What are the missing numbers in the pyramids?
Try to solve this very difficult problem and then study our two suggested solutions. How would you use your knowledge to try to solve variants on the original problem?
In the following sum the letters A, B, C, D, E and F stand for six
distinct digits. Find all the ways of replacing the letters with
digits so that the arithmetic is correct.
What does logic mean to us and is that different to mathematical logic? We will explore these questions in this article.
Baker, Cooper, Jones and Smith are four people whose occupations
are teacher, welder, mechanic and programmer, but not necessarily
in that order. What is each person’s occupation?
A game for 2 players that can be played online. Players take it in turns to select a word from the 9 words given. The aim is to select all the occurrences of the same letter.
You have twelve weights, one of which is different from the rest.
Using just 3 weighings, can you identify which weight is the odd
one out, and whether it is heavier or lighter than the rest?
This addition sum uses all ten digits 0, 1, 2...9 exactly once.
Find the sum and show that the one you give is the only
What can you say about the angles on opposite vertices of any
cyclic quadrilateral? Working on the building blocks will give you
insights that may help you to explain what is special about them.
In how many distinct ways can six islands be joined by bridges so that each island can be reached from every other island...
Can you cross each of the seven bridges that join the north and south of the river to the two islands, once and once only, without retracing your steps?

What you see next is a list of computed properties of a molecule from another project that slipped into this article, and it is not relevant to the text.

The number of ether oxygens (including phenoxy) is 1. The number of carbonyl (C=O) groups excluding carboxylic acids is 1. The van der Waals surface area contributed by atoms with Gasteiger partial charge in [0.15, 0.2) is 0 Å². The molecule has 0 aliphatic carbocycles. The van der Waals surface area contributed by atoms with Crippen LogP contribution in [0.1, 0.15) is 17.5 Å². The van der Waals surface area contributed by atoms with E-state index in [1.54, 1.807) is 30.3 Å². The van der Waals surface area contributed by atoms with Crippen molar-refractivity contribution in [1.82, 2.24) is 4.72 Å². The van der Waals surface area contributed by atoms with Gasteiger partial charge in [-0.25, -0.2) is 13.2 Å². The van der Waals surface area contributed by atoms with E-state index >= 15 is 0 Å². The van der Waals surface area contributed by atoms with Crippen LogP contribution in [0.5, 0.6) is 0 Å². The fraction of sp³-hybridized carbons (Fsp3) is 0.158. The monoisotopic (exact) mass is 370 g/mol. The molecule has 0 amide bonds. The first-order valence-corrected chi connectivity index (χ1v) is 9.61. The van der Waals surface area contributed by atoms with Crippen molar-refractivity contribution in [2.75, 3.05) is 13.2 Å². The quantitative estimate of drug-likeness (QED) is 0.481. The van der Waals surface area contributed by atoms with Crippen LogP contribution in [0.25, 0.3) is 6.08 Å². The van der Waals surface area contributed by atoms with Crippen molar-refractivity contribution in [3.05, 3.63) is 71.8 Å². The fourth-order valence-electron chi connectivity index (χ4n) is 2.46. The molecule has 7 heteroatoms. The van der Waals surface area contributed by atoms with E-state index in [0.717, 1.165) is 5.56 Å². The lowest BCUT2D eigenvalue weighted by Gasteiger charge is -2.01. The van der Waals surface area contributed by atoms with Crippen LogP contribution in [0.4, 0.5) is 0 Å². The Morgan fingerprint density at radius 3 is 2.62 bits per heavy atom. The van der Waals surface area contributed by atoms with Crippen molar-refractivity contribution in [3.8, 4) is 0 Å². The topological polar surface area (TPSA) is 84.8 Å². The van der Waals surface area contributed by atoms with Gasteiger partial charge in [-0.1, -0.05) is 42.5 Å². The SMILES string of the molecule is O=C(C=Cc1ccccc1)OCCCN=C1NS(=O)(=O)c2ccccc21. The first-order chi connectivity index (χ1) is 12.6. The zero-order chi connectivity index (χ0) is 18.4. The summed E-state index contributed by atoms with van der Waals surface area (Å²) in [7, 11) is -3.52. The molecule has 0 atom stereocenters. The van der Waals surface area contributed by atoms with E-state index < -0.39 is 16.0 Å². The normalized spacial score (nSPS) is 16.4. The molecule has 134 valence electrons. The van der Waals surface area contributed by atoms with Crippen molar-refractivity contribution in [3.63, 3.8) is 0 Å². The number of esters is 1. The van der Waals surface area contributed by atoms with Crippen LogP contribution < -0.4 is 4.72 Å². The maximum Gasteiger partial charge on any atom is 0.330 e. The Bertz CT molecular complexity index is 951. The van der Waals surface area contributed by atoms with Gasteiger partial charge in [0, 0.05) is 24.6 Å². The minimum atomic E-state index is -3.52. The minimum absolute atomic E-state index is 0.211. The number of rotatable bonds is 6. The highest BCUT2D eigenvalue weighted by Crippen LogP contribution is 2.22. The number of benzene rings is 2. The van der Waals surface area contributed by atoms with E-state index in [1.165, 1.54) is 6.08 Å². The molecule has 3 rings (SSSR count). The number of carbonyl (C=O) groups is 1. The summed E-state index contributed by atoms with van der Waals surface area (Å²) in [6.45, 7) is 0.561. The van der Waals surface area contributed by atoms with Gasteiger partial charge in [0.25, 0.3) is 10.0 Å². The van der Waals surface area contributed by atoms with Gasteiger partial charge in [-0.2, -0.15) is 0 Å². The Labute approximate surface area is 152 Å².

Can you rearrange the cards to make a series of correct
This jar used to hold perfumed oil. It contained enough oil to fill
granid silver bottles. Each bottle held enough to fill ozvik golden
goblets and each goblet held enough to fill vaswik crystal. . . .
Eight children enter the autumn cross-country race at school. How
many possible ways could they come in at first, second and third
Replace each letter with a digit to make this addition correct.
If you can copy a network without lifting your pen off the paper and without drawing any line twice, then it is traversable.
Decide which of these diagrams are traversable.
Here are some examples of 'cons', and see if you can figure out where the trick is.
This article invites you to get familiar with a strategic game called "sprouts". The game is simple enough for younger children to understand, and has also provided experienced mathematicians with. . . .
Spotting patterns can be an important first step - explaining why it is appropriate to generalise is the next step, and often the most interesting and important.
Carry out cyclic permutations of nine digit numbers containing the
digits from 1 to 9 (until you get back to the first number). Prove
that whatever number you choose, they will add to the same total.
Write down a three-digit number Change the order of the digits to
get a different number Find the difference between the two three
digit numbers Follow the rest of the instructions then try. . . .
We have exactly 100 coins. There are five different values of
coins. We have decided to buy a piece of computer software for
39.75. We have the correct money, not a penny more, not a penny
less! Can. . . .
Some puzzles requiring no knowledge of knot theory, just a careful
inspection of the patterns. A glimpse of the classification of
knots and a little about prime knots, crossing numbers and. . . .
A serious but easily readable discussion of proof in mathematics with some amusing stories and some interesting examples.
If you know the sizes of the angles marked with coloured dots in
this diagram which angles can you find by calculation?
Consider the equation 1/a + 1/b + 1/c = 1 where a, b and c are
natural numbers and 0 < a < b < c. Prove that there is
only one set of values which satisfy this equation.